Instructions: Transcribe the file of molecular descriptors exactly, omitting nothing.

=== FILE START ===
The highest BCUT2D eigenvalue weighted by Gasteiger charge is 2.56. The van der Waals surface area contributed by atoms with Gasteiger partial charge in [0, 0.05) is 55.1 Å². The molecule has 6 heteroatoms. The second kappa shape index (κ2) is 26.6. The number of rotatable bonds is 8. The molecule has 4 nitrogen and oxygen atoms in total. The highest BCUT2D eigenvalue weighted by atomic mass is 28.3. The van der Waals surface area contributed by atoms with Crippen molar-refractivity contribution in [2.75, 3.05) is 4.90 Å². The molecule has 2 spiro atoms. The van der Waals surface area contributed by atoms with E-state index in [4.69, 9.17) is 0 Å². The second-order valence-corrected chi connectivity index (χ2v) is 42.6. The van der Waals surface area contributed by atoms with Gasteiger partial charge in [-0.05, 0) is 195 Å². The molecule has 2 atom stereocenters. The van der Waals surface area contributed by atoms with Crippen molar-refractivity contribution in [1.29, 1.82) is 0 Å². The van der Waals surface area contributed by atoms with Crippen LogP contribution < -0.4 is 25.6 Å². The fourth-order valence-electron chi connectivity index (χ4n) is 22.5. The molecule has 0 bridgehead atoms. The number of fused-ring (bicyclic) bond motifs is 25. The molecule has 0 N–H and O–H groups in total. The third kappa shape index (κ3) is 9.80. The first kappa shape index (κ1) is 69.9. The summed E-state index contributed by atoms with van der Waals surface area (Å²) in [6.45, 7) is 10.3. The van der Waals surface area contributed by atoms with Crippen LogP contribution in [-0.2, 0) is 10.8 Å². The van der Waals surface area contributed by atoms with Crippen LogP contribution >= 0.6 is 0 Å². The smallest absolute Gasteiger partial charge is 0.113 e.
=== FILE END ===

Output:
The highest BCUT2D eigenvalue weighted by Gasteiger charge is 2.56. The van der Waals surface area contributed by atoms with Gasteiger partial charge in [0, 0.05) is 55.1 Å². The molecule has 6 heteroatoms. The second kappa shape index (κ2) is 26.6. The number of rotatable bonds is 8. The molecule has 4 nitrogen and oxygen atoms in total. The highest BCUT2D eigenvalue weighted by atomic mass is 28.3. The van der Waals surface area contributed by atoms with Crippen molar-refractivity contribution in [2.75, 3.05) is 4.90 Å². The molecule has 2 spiro atoms. The van der Waals surface area contributed by atoms with E-state index in [4.69, 9.17) is 0 Å². The second-order valence-corrected chi connectivity index (χ2v) is 42.6. The van der Waals surface area contributed by atoms with Gasteiger partial charge in [-0.05, 0) is 195 Å². The molecule has 2 atom stereocenters. The van der Waals surface area contributed by atoms with Crippen molar-refractivity contribution in [1.29, 1.82) is 0 Å². The van der Waals surface area contributed by atoms with Crippen LogP contribution < -0.4 is 25.6 Å². The fourth-order valence-electron chi connectivity index (χ4n) is 22.5. The molecule has 0 bridgehead atoms. The number of fused-ring (bicyclic) bond motifs is 25. The molecule has 0 N–H and O–H groups in total. The third kappa shape index (κ3) is 9.80. The first kappa shape index (κ1) is 69.9. The summed E-state index contributed by atoms with van der Waals surface area (Å²) in [6.45, 7) is 10.3. The van der Waals surface area contributed by atoms with Crippen LogP contribution in [-0.2, 0) is 10.8 Å². The van der Waals surface area contributed by atoms with Crippen LogP contribution >= 0.6 is 0 Å². The smallest absolute Gasteiger partial charge is 0.113 e.